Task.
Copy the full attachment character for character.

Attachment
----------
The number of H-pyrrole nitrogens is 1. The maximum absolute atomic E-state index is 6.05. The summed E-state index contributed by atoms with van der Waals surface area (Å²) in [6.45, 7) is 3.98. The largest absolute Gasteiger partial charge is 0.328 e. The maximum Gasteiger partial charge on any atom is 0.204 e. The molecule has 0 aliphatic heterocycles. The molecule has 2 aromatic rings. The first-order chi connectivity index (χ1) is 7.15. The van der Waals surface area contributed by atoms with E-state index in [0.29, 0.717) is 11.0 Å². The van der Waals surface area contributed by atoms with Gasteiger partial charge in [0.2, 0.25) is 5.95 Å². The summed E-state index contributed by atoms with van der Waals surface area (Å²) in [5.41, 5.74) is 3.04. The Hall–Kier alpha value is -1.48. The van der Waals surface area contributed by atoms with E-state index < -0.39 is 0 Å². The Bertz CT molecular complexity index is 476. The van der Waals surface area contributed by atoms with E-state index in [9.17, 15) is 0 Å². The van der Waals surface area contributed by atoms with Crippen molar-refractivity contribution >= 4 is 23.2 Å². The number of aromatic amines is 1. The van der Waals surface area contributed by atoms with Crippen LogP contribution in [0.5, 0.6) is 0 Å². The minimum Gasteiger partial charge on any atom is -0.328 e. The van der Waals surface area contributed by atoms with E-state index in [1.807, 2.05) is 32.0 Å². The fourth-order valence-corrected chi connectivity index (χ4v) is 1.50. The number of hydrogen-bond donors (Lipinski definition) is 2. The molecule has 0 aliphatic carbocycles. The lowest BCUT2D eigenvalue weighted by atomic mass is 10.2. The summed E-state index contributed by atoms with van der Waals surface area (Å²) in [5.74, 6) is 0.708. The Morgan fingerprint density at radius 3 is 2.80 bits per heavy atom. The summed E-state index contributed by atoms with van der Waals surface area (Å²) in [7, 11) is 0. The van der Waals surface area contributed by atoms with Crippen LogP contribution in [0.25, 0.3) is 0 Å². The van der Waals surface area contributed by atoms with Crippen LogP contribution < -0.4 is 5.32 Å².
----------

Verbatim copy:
The number of H-pyrrole nitrogens is 1. The maximum absolute atomic E-state index is 6.05. The summed E-state index contributed by atoms with van der Waals surface area (Å²) in [6.45, 7) is 3.98. The largest absolute Gasteiger partial charge is 0.328 e. The maximum Gasteiger partial charge on any atom is 0.204 e. The molecule has 0 aliphatic heterocycles. The molecule has 2 aromatic rings. The first-order chi connectivity index (χ1) is 7.15. The van der Waals surface area contributed by atoms with E-state index in [0.29, 0.717) is 11.0 Å². The van der Waals surface area contributed by atoms with Gasteiger partial charge in [0.2, 0.25) is 5.95 Å². The summed E-state index contributed by atoms with van der Waals surface area (Å²) in [5.41, 5.74) is 3.04. The Hall–Kier alpha value is -1.48. The van der Waals surface area contributed by atoms with E-state index < -0.39 is 0 Å². The Bertz CT molecular complexity index is 476. The van der Waals surface area contributed by atoms with E-state index in [9.17, 15) is 0 Å². The van der Waals surface area contributed by atoms with Crippen molar-refractivity contribution >= 4 is 23.2 Å². The number of aromatic amines is 1. The van der Waals surface area contributed by atoms with Crippen LogP contribution in [0.5, 0.6) is 0 Å². The minimum Gasteiger partial charge on any atom is -0.328 e. The van der Waals surface area contributed by atoms with E-state index in [1.807, 2.05) is 32.0 Å². The fourth-order valence-corrected chi connectivity index (χ4v) is 1.50. The number of hydrogen-bond donors (Lipinski definition) is 2. The molecule has 0 aliphatic carbocycles. The lowest BCUT2D eigenvalue weighted by atomic mass is 10.2. The summed E-state index contributed by atoms with van der Waals surface area (Å²) in [5.74, 6) is 0.708. The Morgan fingerprint density at radius 3 is 2.80 bits per heavy atom. The summed E-state index contributed by atoms with van der Waals surface area (Å²) in [7, 11) is 0. The van der Waals surface area contributed by atoms with Crippen LogP contribution in [0.25, 0.3) is 0 Å². The van der Waals surface area contributed by atoms with Crippen LogP contribution < -0.4 is 5.32 Å².